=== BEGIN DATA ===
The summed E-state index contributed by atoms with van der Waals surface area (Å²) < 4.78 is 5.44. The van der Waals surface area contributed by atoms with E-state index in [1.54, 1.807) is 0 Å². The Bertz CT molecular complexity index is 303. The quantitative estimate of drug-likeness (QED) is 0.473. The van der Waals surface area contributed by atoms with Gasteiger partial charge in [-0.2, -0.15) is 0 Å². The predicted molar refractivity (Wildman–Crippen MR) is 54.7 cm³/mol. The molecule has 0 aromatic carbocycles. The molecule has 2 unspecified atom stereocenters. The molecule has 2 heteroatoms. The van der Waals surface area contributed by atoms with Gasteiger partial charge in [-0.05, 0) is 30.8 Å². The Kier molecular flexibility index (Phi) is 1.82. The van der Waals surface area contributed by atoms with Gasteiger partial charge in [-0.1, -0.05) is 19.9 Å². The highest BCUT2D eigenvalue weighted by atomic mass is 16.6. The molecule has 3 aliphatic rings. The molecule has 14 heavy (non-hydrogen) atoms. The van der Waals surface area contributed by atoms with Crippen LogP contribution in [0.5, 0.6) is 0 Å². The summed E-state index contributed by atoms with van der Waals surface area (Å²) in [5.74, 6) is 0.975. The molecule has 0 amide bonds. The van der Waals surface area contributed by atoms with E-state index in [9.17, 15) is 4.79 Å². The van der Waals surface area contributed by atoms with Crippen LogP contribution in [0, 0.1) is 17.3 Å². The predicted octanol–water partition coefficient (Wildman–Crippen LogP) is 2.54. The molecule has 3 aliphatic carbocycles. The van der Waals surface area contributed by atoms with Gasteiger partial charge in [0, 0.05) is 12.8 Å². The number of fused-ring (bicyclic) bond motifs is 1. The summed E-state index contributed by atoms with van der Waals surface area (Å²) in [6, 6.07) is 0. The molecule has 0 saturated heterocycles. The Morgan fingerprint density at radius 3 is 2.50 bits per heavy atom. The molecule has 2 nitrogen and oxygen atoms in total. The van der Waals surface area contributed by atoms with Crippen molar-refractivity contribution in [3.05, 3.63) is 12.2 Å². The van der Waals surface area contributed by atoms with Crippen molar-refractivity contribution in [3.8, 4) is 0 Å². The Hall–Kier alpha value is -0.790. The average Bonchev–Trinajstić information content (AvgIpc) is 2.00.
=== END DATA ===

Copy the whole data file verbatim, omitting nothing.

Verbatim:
The summed E-state index contributed by atoms with van der Waals surface area (Å²) < 4.78 is 5.44. The van der Waals surface area contributed by atoms with E-state index in [1.54, 1.807) is 0 Å². The Bertz CT molecular complexity index is 303. The quantitative estimate of drug-likeness (QED) is 0.473. The van der Waals surface area contributed by atoms with Gasteiger partial charge in [-0.2, -0.15) is 0 Å². The predicted molar refractivity (Wildman–Crippen MR) is 54.7 cm³/mol. The molecule has 0 aromatic carbocycles. The molecule has 2 unspecified atom stereocenters. The molecule has 2 heteroatoms. The van der Waals surface area contributed by atoms with Gasteiger partial charge in [-0.05, 0) is 30.8 Å². The Kier molecular flexibility index (Phi) is 1.82. The van der Waals surface area contributed by atoms with Gasteiger partial charge in [-0.1, -0.05) is 19.9 Å². The highest BCUT2D eigenvalue weighted by atomic mass is 16.6. The molecule has 3 aliphatic rings. The molecule has 14 heavy (non-hydrogen) atoms. The van der Waals surface area contributed by atoms with Crippen LogP contribution in [0.5, 0.6) is 0 Å². The summed E-state index contributed by atoms with van der Waals surface area (Å²) in [5.74, 6) is 0.975. The molecule has 0 amide bonds. The van der Waals surface area contributed by atoms with E-state index in [9.17, 15) is 4.79 Å². The van der Waals surface area contributed by atoms with Crippen LogP contribution in [0, 0.1) is 17.3 Å². The predicted octanol–water partition coefficient (Wildman–Crippen LogP) is 2.54. The molecule has 3 aliphatic carbocycles. The van der Waals surface area contributed by atoms with Gasteiger partial charge in [0, 0.05) is 12.8 Å². The number of fused-ring (bicyclic) bond motifs is 1. The summed E-state index contributed by atoms with van der Waals surface area (Å²) in [6, 6.07) is 0. The molecule has 0 saturated heterocycles. The Morgan fingerprint density at radius 3 is 2.50 bits per heavy atom. The molecule has 2 nitrogen and oxygen atoms in total. The van der Waals surface area contributed by atoms with Crippen molar-refractivity contribution in [3.05, 3.63) is 12.2 Å². The van der Waals surface area contributed by atoms with Crippen molar-refractivity contribution in [3.8, 4) is 0 Å². The Hall–Kier alpha value is -0.790. The average Bonchev–Trinajstić information content (AvgIpc) is 2.00.